Who Never Lets You Down?

It is time for another more or less bi-weekly dosage of ‘Depeche Dharma’, when I interpret Depeche Mode’s songs with the Dharma. Featured today is one of their classic anthems from the 80’s – ‘Never Let Me Down Again’ (from the album ‘Music for the Masses’), which was a massive hit that paradoxically juxtaposes hope and despair with a glowing yet dark majesty. Growing up with DM made life easier because their songs indirectly taught me how to embrace the Dukkha of adolescent years – to the extent that I cannot imagine how it would have been like without encountering their albums.
It’s as if they were saying – ‘Hey dude! It’s okay! Your’re not alone!’ That should explain my affinity with DM, and my penchant for DM stuff. The best songs are those whose words cannot be expressed better than with the very tunes assigned to them. That is how these songs strike both an emotive and rational chord with their listeners – though music tends to be emotionally appealing. In this sense, DM has ‘never let me down’. It’s interesting how the same old songs can be heard differently as we grow up. It’s not as if the songs changed a single note; but that we change. It is this ability to reinterpret past experiences dharmically, that helps us to ‘redeem’ our past misgivings too.

I had a life-changing experience at the age of 16 (that was not related to DM). From that point onwards, my English compositions (essays) scored A1’s all the way. It wasn’t because my written language improved, but because there was a spark of inspiration that wasn’t there before. However, my writing wasn’t original all the way – because I often playfully embedded DM lyrics within. I guess that was when I first interpreted their songs. My English teacher used to complain that he had to read my essays 3 to 5 times before understanding what I was trying to say. This was worsened by my rebelliously cursive handwriting. Despite this, he gave A1’s. He used to leave remarks like ‘It’s deep philosophy!’ at the end of the essays. But it was only the beginning, of the re-formation of my thinking, to be more and more complete with the Dharma in time. The most encouraging experience in school was him telling the class on our final last Teacher’s Day together, that he predicts I’ll become a writer. In some ways, this has become true – though there is much more to do to get published and distributed beyond these shores. Got to strive on… to share the Dharma far and wide! Now, back to the song…

Never Let Me Down Again

I’m taking a ride with my best friend
I hope he never lets me down again
He knows where he’s taking me
Taking me where I want to be
I’m taking a ride with my best friend

We’re flying high
We’re watching the world pass us by
Never want to come down
Never want to put my feet back down on the ground…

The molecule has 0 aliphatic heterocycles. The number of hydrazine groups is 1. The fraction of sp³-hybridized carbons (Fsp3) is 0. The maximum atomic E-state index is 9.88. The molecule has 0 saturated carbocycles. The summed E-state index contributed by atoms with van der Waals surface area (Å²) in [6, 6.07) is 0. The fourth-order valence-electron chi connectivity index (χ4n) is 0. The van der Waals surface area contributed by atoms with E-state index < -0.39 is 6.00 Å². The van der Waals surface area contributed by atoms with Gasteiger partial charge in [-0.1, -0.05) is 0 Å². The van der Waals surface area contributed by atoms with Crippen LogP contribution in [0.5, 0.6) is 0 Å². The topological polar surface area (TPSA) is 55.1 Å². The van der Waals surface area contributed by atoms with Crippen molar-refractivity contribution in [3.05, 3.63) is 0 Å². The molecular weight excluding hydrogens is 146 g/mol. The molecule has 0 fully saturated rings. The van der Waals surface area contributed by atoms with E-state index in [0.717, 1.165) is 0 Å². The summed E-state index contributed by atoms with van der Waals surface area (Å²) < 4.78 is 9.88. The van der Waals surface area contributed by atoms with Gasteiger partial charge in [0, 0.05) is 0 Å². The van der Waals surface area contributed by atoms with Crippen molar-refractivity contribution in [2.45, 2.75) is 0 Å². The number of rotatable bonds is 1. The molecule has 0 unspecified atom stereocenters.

See the stars
They’re shining bright
Everything’s alright tonight

DM could be referring to sex and drugs (and alcohol) as ‘best friends’. The duo will always will let us down, because all physical highs eventually fall – shortly too. As such, hope that such rides will never let one down is wishful thinking indeed. Such cyclic and ultimately unfulfilling roller-coaster rides of highs and lows, of exhilaration and despair are indeed the stuff of Samsara. Our ‘best friend’ is that which we can take unshakeable refuge in; nothing worldly like sex and drugs. Even when we can’t find the Dharma embodied perfectly in a Dharma friend (spiritual friend), we can do our best to take the Dharma itself to be our best friend – and learn to befriend the Dharma. The truth is, when we encounter imperfect Dharma friends, it is still the aspects of Dharma within them, that they radiate, that makes them worth befriending. (Of course, we befriend out of compassion too.) Just as I’m selective of which parts of DM’s songs to gratefully interpret with the Dharma, we can appreciate anyone for any aspect of the Dharma they embody, and befriend one another – to motivate one another to further embody the Dharma – till we become Buddhas – the perfect living personifications of oneness with the Dharma. The Dharma is our best friend, that will never let us down – not even once, more more to say ‘again’, that takes us to where we really ‘want to be’ – True Happiness.

The end of the song takes solace in the stars, in a haiku-ish way, hinting of the hope and beauty that they glimmer with for our sake. Nice. (These are to me, among the most comforting words DM has ever come up with… though they are not totally true.) However, even the stars will fizzle out in time. Only the timeless splendour of the Dharma lasts – the best friend anyone can ever have – forever! (BFF!) On a related note, about the romanticised idea that the stars shine for us, please see an article on it, as interpreted through Coldplay’s ‘Yellow’ (their first big hit) at http://moonpointer.com/index.php?itemid=2595 (A more recent and live performance of DM’s song can be seen in the video below.) Have fun!

More Depeche Dharma: